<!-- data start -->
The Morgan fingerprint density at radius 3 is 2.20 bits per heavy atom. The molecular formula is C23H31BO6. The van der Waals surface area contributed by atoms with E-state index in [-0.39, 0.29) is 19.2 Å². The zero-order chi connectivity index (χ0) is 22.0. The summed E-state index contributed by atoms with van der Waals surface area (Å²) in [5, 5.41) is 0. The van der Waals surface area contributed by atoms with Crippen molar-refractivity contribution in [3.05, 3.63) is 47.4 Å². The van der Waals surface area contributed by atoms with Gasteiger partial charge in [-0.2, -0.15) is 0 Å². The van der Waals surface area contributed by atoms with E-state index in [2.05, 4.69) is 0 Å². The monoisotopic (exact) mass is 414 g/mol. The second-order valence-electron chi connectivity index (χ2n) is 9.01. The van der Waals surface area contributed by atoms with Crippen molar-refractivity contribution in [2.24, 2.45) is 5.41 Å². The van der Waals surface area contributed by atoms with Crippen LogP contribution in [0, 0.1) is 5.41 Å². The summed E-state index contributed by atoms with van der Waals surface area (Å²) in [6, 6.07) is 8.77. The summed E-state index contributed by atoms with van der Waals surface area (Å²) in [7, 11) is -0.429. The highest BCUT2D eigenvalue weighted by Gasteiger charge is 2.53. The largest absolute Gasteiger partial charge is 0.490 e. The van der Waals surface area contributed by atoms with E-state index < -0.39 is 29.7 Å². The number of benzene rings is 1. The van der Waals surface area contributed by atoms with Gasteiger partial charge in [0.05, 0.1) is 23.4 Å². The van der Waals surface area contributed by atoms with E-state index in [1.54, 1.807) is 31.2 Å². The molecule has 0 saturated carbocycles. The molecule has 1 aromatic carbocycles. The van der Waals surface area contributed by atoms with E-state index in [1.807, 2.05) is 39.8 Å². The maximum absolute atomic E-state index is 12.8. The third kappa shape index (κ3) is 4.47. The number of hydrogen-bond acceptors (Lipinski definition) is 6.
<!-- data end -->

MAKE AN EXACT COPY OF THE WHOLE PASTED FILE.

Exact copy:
The Morgan fingerprint density at radius 3 is 2.20 bits per heavy atom. The molecular formula is C23H31BO6. The van der Waals surface area contributed by atoms with E-state index in [-0.39, 0.29) is 19.2 Å². The zero-order chi connectivity index (χ0) is 22.0. The summed E-state index contributed by atoms with van der Waals surface area (Å²) in [5, 5.41) is 0. The van der Waals surface area contributed by atoms with Crippen molar-refractivity contribution in [3.05, 3.63) is 47.4 Å². The van der Waals surface area contributed by atoms with Gasteiger partial charge in [-0.2, -0.15) is 0 Å². The van der Waals surface area contributed by atoms with E-state index in [2.05, 4.69) is 0 Å². The monoisotopic (exact) mass is 414 g/mol. The second-order valence-electron chi connectivity index (χ2n) is 9.01. The van der Waals surface area contributed by atoms with Crippen molar-refractivity contribution in [2.24, 2.45) is 5.41 Å². The van der Waals surface area contributed by atoms with Crippen LogP contribution in [0, 0.1) is 5.41 Å². The summed E-state index contributed by atoms with van der Waals surface area (Å²) in [6, 6.07) is 8.77. The summed E-state index contributed by atoms with van der Waals surface area (Å²) in [7, 11) is -0.429. The highest BCUT2D eigenvalue weighted by Gasteiger charge is 2.53. The largest absolute Gasteiger partial charge is 0.490 e. The van der Waals surface area contributed by atoms with E-state index < -0.39 is 29.7 Å². The number of benzene rings is 1. The van der Waals surface area contributed by atoms with Gasteiger partial charge in [0.05, 0.1) is 23.4 Å². The van der Waals surface area contributed by atoms with E-state index in [1.54, 1.807) is 31.2 Å². The molecule has 0 saturated carbocycles. The molecule has 1 aromatic carbocycles. The van der Waals surface area contributed by atoms with E-state index in [1.807, 2.05) is 39.8 Å². The maximum absolute atomic E-state index is 12.8. The third kappa shape index (κ3) is 4.47. The number of hydrogen-bond acceptors (Lipinski definition) is 6.